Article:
1 Feb

We’ve come a long way, baby


I was considering Linux compatibility. Back when is started, at the end of the 90’s, compatibility was not much to talk about. Most cards and peripherals were not supported, or the support was iffy. I remember having an ISDN card, which i had no support for. And since there was no support, there was also no internets for me. So using Linux full time was not an option back then. Over the years, support has gotten increasingly better. Nowadays i would be greatly surprised if a device i had was *not* supported.

I remember having a Canon MP500 which was a nice multifunction printer back in the day. Well, this was in 2006 maybe? So not *that* long ago. But still Before that i had a Canon.. something or other, A3-size printer. Neither of these had any support. They were both initially listed as “Paperweights” on the Linux Foundation OpenPrinting list. I think it was that. Whatever equivalent we had back then.

Canon was absolutely unrelenting. They would not support Linux, even if the foundation offered to make drivers for them, if they would only send some hardware to them. Kind of hard to make drivers without specs or hardware. Eventually we got some generic drivers, and the MP500 started working, somewhat. Resolution was limited to about a third of what it was supposed to be, but it worked. A great day. Many times i considered just throwing the Canon out, and getting an HP, which have always had impeccable hardware support under Linux. But, that didn’t seem right. I was having a first world problem.

Reading the OpenPrinting page today i see that Canon is still somewhat of a troubled vendor when it comes to Linux support. Oh well. The MP500 broke down, and printers are usually not worth fixing out of warranty (hell, they are usually not even worth using after the initial bundled ink runs out…). I decided to get an HP, and settled on a cheap multifunctional called F4580, probably no longer for sale. Works great. There are several driver to choose from, and they all seem to work great. Now though, the scanner seems to have broken down 😀 Oh well. The printer still works…

So we’ve come a long way in a little over 10 years. Devices we hadn’t even heard of are now supported under Linux, and you really don’t have to think about what you are buying, unless you need specific fringe devices that are not say.. consumer grade. Most of the stuff you can get out of Verkkokauppa will most probably work when you plug it in. Some vendors even have Linux-sections on their support sites, but mostly it’s all built in to the OS, if you’re using one of the mainstream distros (some .deb or .rpm based one).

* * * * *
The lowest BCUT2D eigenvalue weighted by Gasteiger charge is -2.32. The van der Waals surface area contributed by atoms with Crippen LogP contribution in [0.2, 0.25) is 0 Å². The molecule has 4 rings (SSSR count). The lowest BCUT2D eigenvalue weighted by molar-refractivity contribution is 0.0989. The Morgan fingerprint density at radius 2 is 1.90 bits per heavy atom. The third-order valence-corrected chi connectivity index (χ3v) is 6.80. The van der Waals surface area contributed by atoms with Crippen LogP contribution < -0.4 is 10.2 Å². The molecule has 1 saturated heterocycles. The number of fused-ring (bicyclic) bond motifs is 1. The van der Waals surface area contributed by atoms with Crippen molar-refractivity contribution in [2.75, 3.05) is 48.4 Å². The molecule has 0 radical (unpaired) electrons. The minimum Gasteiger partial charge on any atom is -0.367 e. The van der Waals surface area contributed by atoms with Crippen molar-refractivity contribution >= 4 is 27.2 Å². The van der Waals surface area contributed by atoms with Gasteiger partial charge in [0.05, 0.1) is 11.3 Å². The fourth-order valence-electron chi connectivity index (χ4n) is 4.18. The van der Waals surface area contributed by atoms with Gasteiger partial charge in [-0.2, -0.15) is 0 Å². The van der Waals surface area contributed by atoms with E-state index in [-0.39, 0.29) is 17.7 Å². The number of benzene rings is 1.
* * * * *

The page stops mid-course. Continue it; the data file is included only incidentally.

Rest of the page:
To follow my distro-hopping, I’m currently running CrunchBang on my desktop, and Debian 6.0.4 on my work laptop. I have a windows 7 virtual machine if i need to use something that absolutely need windows. Debian was a bit of a hassle to set up so that i’m pleased with it, but it’s mostly done now. I started with a net-install which had pretty much nothing built in.

I’ve also been working on preseeding an Ubuntu installation. Basically an automated install of ubuntu that configures the system in a certain way based on a .seed file (well you can call it whatever you want, really), which contains answers to questions that the installer makes, and other settings. It was about one work day or so to have everything running smoothly. I now have a 11.10 .iso which can be booted, and it’s completely hands-off. When it’s done (within 20 minutes or so), you’re at the login. Might come in handy at some point. The most difficult part, for some reason, was the keyboard layout and locale-settings. They just wouldn’t stick, or it’d interrupt the otherwise automated installation by asking me some question. Eventually, i started from scratch, using the 11.10 preseed example, and got everything working. So it was probably a brain-fart on my part at some point.

The next step will be testing various distribution methods, the first being a PXE-boot type installation, where a TFTP-server dumps the image onto the installing computer and runs it. Should be interesting.

Still waiting for ICS for my Desire Z. CM9 is rumored to be supported on that phone too, but there isn’t so much as an alpha out yet. I’ve seen some videos of this particular phone running CM9, but they are probably self-built firmwares or some CM developer trying things out. So i’ll have to wait a little while longer on this one. I’d even appreciate a nightly for the 2.3.5 series android that i’m running now. They halted all nightlies for the CM7 series while CM9 was being developed. I’ve been looking at the changelog for the next nightly, and it’s already like 2 pages long. So they could just release something in the meanwhile for us tinkerers to play around with. Pretty please?

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